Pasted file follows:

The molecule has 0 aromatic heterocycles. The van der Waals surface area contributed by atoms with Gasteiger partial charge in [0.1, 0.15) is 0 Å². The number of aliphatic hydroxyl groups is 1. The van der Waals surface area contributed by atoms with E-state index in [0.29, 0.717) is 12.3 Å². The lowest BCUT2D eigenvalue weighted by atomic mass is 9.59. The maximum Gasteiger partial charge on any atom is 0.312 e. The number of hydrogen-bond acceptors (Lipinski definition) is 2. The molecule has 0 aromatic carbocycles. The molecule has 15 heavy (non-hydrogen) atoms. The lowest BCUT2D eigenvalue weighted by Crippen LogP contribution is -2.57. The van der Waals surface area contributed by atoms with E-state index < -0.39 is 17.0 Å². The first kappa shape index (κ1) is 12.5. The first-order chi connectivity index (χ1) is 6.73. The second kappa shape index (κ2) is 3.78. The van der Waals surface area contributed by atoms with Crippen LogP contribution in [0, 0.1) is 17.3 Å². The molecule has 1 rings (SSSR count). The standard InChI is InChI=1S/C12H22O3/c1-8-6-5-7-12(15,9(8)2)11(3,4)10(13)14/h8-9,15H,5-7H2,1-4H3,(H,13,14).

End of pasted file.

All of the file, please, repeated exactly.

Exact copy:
The molecule has 0 aromatic heterocycles. The van der Waals surface area contributed by atoms with Gasteiger partial charge in [0.1, 0.15) is 0 Å². The number of aliphatic hydroxyl groups is 1. The van der Waals surface area contributed by atoms with E-state index in [0.29, 0.717) is 12.3 Å². The lowest BCUT2D eigenvalue weighted by atomic mass is 9.59. The maximum Gasteiger partial charge on any atom is 0.312 e. The number of hydrogen-bond acceptors (Lipinski definition) is 2. The molecule has 0 aromatic carbocycles. The molecule has 15 heavy (non-hydrogen) atoms. The lowest BCUT2D eigenvalue weighted by Crippen LogP contribution is -2.57. The van der Waals surface area contributed by atoms with E-state index < -0.39 is 17.0 Å². The first kappa shape index (κ1) is 12.5. The first-order chi connectivity index (χ1) is 6.73. The second kappa shape index (κ2) is 3.78. The van der Waals surface area contributed by atoms with Crippen LogP contribution in [0, 0.1) is 17.3 Å². The molecule has 1 rings (SSSR count). The standard InChI is InChI=1S/C12H22O3/c1-8-6-5-7-12(15,9(8)2)11(3,4)10(13)14/h8-9,15H,5-7H2,1-4H3,(H,13,14).